Technological developments have made what was once science fiction reality. This gives some hope for a utopian future while others get nightmares. It also highlights the extent to which technologies that are not explicitly designed with human rights and equity in mind have tremendous potential to do harm.

In most societies companies monitor and monetize our activities online for profit and governments have tremendous capacity to monitor us both online and in the physical world. They generally do so in the name of public safety, but often with the goal of silencing dissenting voices and preventing people from organizing for structural changes within the economy and society.

COVID-19 has led to misery around the globe but also illustrates how technological developments can make a difference, most significantly through the rapid developments of vaccines. However, there are serious inequities in making the fruits of technological developments such as vaccines globally available. COVID-19 has been not only a medical pandemic but also an inequality pandemic. The climate crisis also highlights global inequalities which equitable access to technological developments could potentially mitigate.

Accountability and public participation are central to the human rights project. Technological developments such as artificial intelligence has the potential to make justice systems more efficient, but human control remains essential. Technological advances are frequently used in elections and other forms of political participation but have often been challenged.


We have only highlighted a few issues that technological developments pose to human rights now and in the future. We invite anyone interested in these and related issues to send an abstract or panel proposal for consideration under the following tracks:

Track 1: Surveillance and vulnerability
Track 2 Survival and sustainability
Track 3: Democratic participation and accountability

Abstracts on other human rights topics may also be submitted.Abstracts sent by doctoral students will be considered for tracks in the main conference but may also be selected for the doctoral workshop held on 1 September 2022; the day before the start of the main conference. Abstracts should be maximum 300 words and submitted together with a max 100-word bio via Submittable.

submittable submit button

The deadline for submission of abstracts is 31 March 2022. Please indicate at the end of your abstract or panel proposal whether you intend to present in person or online. Selected presenters will be notified by 30 April 2022.

Limited funding for attendance in person may be available. If you would like to present in person, please indicate whether your personal attendance would be dependent on financial support from the organisers of the conference and, if such support will not be possible, if you would like to be considered for online presentation.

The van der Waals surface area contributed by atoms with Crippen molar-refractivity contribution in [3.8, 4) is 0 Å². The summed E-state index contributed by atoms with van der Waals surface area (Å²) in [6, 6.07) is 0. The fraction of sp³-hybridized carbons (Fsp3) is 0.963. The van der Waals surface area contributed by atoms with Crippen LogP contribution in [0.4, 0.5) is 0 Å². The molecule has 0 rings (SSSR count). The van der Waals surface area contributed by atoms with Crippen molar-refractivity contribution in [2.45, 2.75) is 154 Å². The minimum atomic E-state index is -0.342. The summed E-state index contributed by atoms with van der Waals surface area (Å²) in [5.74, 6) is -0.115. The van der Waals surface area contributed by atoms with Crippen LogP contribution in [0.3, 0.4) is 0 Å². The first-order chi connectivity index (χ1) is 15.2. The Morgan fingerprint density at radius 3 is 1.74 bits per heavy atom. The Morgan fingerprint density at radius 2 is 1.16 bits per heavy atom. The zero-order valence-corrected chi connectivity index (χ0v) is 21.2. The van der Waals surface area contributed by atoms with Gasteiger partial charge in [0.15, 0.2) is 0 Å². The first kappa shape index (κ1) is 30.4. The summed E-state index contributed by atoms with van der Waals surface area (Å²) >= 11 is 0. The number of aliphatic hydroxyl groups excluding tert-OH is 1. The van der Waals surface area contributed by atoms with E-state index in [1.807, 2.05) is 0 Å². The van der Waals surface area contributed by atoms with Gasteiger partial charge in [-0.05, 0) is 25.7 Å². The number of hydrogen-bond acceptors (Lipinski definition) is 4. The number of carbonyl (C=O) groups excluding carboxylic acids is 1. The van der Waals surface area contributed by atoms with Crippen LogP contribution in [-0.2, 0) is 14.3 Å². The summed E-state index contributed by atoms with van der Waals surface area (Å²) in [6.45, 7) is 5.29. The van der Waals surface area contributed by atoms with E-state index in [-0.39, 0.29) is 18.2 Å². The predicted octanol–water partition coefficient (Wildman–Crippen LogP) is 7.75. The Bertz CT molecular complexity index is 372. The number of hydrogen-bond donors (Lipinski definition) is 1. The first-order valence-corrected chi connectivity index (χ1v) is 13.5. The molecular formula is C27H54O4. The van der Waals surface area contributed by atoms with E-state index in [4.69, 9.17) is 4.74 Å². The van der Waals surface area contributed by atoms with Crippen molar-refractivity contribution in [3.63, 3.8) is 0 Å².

Conference website

The conference website will soon be available via www.chr.up.ac.za

Important dates

  • Deadline for submission of abstracts and panel suggestions: 31 March 2022
  • Registration opens: 31 March 2022
  • Notification of selected abstracts and panels: 30 April 2022


The conference will take place at the Future Africa Campus, University of Pretoria on Friday 2 September and Saturday 3 September 2022.  A doctoral workshop will be held on the main campus of the University of Pretoria on Thursday 1 September 2022. All events will be hybrid meaning participants can join in person or online.

The closest airport to Pretoria is OR Tambo International Airport from which participants can take the Gautrain to the Hatfield station. Alternatively, you can book a shuttle to take you from the airport to your hotel. Participants can also book rooms at the Future Africa campus, www.futureafrica.science/index.php/campus/hotel-accommodation or in Hatfield.


Prof Magnus Killander, magnus.killander@up.ac.za


The AHRI 2022 conference is organised by the Centre for Human Rights, University of Pretoria, South Africa, in collaboration with the Center for Human Rights Science, Carnegie Mellon University, Pittsburgh, United States, and the Association of Human Rights Institutes (AHRI).

The Centre for Human Rights, University of Pretoria, is an internationally recognised university-based institution combining academic excellence and effective activism to advance human rights, particularly in Africa. It aims to contribute to advancing human rights, through education, research and advocacy.  

The Centre for Human Rights Science at Carnegie Mellon University advances human rights by harnessing the power of science and technology for those fighting against inequities and abuses of power. It facilitates partnerships between academic researchers and human rights practitioners and provides technical assistance to individuals and organizations devoted to human rights.

AHRI is a network of over 80 institutions that carry out research and education in the field of human rights across every continent. The objective of AHRI is to promote research, education and discussion in the field of human rights.


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